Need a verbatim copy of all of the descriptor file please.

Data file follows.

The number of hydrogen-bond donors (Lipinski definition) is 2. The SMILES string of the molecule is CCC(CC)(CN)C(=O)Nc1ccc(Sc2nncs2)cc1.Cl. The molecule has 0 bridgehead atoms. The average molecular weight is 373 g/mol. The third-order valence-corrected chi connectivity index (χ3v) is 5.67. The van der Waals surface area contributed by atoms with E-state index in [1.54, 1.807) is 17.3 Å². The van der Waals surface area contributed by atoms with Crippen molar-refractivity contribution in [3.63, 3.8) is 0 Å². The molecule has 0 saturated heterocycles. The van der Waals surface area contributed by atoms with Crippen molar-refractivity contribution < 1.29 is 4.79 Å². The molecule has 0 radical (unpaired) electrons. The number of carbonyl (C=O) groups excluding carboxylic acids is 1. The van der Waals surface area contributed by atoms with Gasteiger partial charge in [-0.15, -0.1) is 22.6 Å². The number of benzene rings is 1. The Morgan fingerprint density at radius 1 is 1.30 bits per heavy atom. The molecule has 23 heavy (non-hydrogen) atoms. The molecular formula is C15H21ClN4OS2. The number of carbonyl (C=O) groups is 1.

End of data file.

The number of hydrogen-bond donors (Lipinski definition) is 2. The SMILES string of the molecule is CCC(CC)(CN)C(=O)Nc1ccc(Sc2nncs2)cc1.Cl. The molecule has 0 bridgehead atoms. The average molecular weight is 373 g/mol. The third-order valence-corrected chi connectivity index (χ3v) is 5.67. The van der Waals surface area contributed by atoms with E-state index in [1.54, 1.807) is 17.3 Å². The van der Waals surface area contributed by atoms with Crippen molar-refractivity contribution in [3.63, 3.8) is 0 Å². The molecule has 0 saturated heterocycles. The van der Waals surface area contributed by atoms with Crippen molar-refractivity contribution < 1.29 is 4.79 Å². The molecule has 0 radical (unpaired) electrons. The number of carbonyl (C=O) groups excluding carboxylic acids is 1. The van der Waals surface area contributed by atoms with Gasteiger partial charge in [-0.15, -0.1) is 22.6 Å². The number of benzene rings is 1. The Morgan fingerprint density at radius 1 is 1.30 bits per heavy atom. The molecule has 23 heavy (non-hydrogen) atoms. The molecular formula is C15H21ClN4OS2. The number of carbonyl (C=O) groups is 1.